In 1652, Étienne Lantin (1610-1681), baron at the Chambre Régionale des comptes (Regional Court of Audit), inherited the plot of land in the rue des Bons Enfants from his father. The first document noting its construction dates from 1663. The narrowness of the site did not allow any building between the courtyard and the garden. Perhaps to make up for this shortcoming, the anonymous architect designed a monumental staircase, enhanced by a dome decorated with stucco that has become the architectural focal point of the building.
The particularly sober front elevation brings out the simplicity of the pattern of pink stones. It is punctuated by a line of evenly spaced windows, arranged around an imposing carriage entrance in the Classical style. The decoration is limited to alternating broken and arched pediments, supported by classically inspired corbels.
The hôtel passed through a number of different hands. In 1829, it was bought by Jean-Hugues Magnin, the grandfather of the collectors, who handed it on to his son Joseph (1824-1910) and his wife Pauline Belloncle. Their two children, Maurice and Jeanne, lived there as children, before moving to Paris when their father was summoned there to take on important political responsibilities during the fall of the Second Empire. They both created the collection and installed it in the family home in Dijon. Maurice Magnin bequeathed it to the State after his death in 1939.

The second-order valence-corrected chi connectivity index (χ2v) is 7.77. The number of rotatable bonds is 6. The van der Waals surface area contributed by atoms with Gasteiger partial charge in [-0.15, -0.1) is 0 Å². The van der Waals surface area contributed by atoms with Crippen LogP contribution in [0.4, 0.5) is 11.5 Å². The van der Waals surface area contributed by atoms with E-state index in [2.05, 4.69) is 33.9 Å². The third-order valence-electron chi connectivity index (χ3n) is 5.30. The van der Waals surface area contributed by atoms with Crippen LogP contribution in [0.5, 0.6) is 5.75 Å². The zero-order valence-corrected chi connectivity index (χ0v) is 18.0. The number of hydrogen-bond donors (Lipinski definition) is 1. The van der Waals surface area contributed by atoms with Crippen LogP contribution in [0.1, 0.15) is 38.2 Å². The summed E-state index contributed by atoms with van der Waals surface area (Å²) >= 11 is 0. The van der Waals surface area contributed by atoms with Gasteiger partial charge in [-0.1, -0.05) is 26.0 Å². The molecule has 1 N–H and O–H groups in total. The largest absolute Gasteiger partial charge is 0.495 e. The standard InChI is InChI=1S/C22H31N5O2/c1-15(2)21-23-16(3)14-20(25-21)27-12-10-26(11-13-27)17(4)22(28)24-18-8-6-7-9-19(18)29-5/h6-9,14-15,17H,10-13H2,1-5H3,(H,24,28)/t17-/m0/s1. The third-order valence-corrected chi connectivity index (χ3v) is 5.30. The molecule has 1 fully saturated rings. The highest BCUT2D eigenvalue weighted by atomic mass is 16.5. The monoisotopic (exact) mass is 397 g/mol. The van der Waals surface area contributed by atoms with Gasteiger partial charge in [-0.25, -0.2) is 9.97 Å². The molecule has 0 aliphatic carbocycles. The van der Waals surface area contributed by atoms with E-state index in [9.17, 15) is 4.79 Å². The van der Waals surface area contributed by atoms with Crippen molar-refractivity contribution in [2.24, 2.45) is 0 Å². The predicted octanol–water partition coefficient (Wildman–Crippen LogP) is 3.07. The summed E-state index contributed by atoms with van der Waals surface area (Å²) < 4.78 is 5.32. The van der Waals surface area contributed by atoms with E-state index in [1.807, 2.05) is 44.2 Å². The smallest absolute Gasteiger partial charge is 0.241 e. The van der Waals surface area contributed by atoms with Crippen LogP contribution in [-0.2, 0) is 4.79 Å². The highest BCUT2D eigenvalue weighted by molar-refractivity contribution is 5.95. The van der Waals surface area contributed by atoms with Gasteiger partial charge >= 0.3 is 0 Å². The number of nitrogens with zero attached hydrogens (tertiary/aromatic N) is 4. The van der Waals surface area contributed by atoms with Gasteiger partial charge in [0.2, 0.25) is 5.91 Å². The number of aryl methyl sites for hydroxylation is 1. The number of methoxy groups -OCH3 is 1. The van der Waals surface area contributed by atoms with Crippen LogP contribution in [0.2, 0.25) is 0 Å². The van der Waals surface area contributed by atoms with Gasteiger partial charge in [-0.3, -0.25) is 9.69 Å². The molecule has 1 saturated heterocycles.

One major change, but carried out with respect for the unity of the whole, was the addition in 1851 of an upper storey, in Louis XV style, to the stables situated at the end of the courtyard. When the idea for a museum was first mooted, the renovation work to transform the former staff quarters into galleries was entrusted to Auguste Perret, architect of the Théâtre des Champs-Elysées, who worked there from 1930 to 1931. He installed zenithal lighting in the former courtyard, and attempted to blend the new material of reinforced concrete with the mansion's classical architecture.